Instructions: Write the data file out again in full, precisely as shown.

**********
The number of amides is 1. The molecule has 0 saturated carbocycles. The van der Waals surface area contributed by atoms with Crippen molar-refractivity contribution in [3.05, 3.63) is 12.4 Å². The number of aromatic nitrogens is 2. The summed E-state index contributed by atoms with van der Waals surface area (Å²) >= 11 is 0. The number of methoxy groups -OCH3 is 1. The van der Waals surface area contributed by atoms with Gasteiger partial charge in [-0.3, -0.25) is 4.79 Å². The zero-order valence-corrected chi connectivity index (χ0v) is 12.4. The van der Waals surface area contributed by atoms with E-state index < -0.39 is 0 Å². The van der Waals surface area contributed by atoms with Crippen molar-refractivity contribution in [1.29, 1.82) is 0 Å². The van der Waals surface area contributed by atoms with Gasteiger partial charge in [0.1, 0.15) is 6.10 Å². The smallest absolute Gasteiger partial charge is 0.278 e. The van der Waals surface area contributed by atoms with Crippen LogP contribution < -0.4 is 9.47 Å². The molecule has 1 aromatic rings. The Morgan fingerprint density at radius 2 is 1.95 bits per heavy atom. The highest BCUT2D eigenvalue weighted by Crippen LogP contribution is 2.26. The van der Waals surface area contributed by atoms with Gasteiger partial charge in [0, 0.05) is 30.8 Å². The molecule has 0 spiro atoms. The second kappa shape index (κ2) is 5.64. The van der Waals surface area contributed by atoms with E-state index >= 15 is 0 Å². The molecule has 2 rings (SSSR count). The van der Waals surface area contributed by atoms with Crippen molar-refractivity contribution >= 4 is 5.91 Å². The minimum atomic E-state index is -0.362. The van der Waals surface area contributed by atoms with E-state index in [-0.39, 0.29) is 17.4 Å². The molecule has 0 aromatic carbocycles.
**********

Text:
The number of amides is 1. The molecule has 0 saturated carbocycles. The van der Waals surface area contributed by atoms with Crippen molar-refractivity contribution in [3.05, 3.63) is 12.4 Å². The number of aromatic nitrogens is 2. The summed E-state index contributed by atoms with van der Waals surface area (Å²) >= 11 is 0. The number of methoxy groups -OCH3 is 1. The van der Waals surface area contributed by atoms with Gasteiger partial charge in [-0.3, -0.25) is 4.79 Å². The zero-order valence-corrected chi connectivity index (χ0v) is 12.4. The van der Waals surface area contributed by atoms with E-state index < -0.39 is 0 Å². The van der Waals surface area contributed by atoms with Crippen molar-refractivity contribution in [1.29, 1.82) is 0 Å². The van der Waals surface area contributed by atoms with Gasteiger partial charge in [0.1, 0.15) is 6.10 Å². The smallest absolute Gasteiger partial charge is 0.278 e. The van der Waals surface area contributed by atoms with Crippen LogP contribution < -0.4 is 9.47 Å². The molecule has 1 aromatic rings. The Morgan fingerprint density at radius 2 is 1.95 bits per heavy atom. The highest BCUT2D eigenvalue weighted by Crippen LogP contribution is 2.26. The van der Waals surface area contributed by atoms with Gasteiger partial charge in [0, 0.05) is 30.8 Å². The molecule has 0 spiro atoms. The second kappa shape index (κ2) is 5.64. The van der Waals surface area contributed by atoms with E-state index >= 15 is 0 Å². The molecule has 2 rings (SSSR count). The van der Waals surface area contributed by atoms with Crippen molar-refractivity contribution >= 4 is 5.91 Å². The minimum atomic E-state index is -0.362. The van der Waals surface area contributed by atoms with E-state index in [-0.39, 0.29) is 17.4 Å². The molecule has 0 aromatic carbocycles.